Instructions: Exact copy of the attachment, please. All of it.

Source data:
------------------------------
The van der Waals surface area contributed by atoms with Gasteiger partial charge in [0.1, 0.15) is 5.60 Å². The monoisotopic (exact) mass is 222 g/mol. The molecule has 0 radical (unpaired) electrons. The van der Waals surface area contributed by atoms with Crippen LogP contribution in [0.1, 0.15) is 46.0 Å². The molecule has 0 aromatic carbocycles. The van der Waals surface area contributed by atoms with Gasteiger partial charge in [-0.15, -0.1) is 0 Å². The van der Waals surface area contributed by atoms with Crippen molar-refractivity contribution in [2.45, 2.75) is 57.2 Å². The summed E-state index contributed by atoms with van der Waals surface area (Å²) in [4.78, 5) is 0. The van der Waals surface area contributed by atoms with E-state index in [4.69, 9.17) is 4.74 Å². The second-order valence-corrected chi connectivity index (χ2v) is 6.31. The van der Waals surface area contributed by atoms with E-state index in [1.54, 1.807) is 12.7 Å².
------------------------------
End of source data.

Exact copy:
The van der Waals surface area contributed by atoms with Gasteiger partial charge in [0.1, 0.15) is 5.60 Å². The monoisotopic (exact) mass is 222 g/mol. The molecule has 0 radical (unpaired) electrons. The van der Waals surface area contributed by atoms with Crippen LogP contribution in [0.1, 0.15) is 46.0 Å². The molecule has 0 aromatic carbocycles. The van der Waals surface area contributed by atoms with Gasteiger partial charge in [-0.15, -0.1) is 0 Å². The van der Waals surface area contributed by atoms with Crippen molar-refractivity contribution in [2.45, 2.75) is 57.2 Å². The summed E-state index contributed by atoms with van der Waals surface area (Å²) in [4.78, 5) is 0. The van der Waals surface area contributed by atoms with E-state index in [4.69, 9.17) is 4.74 Å². The second-order valence-corrected chi connectivity index (χ2v) is 6.31. The van der Waals surface area contributed by atoms with E-state index in [1.54, 1.807) is 12.7 Å².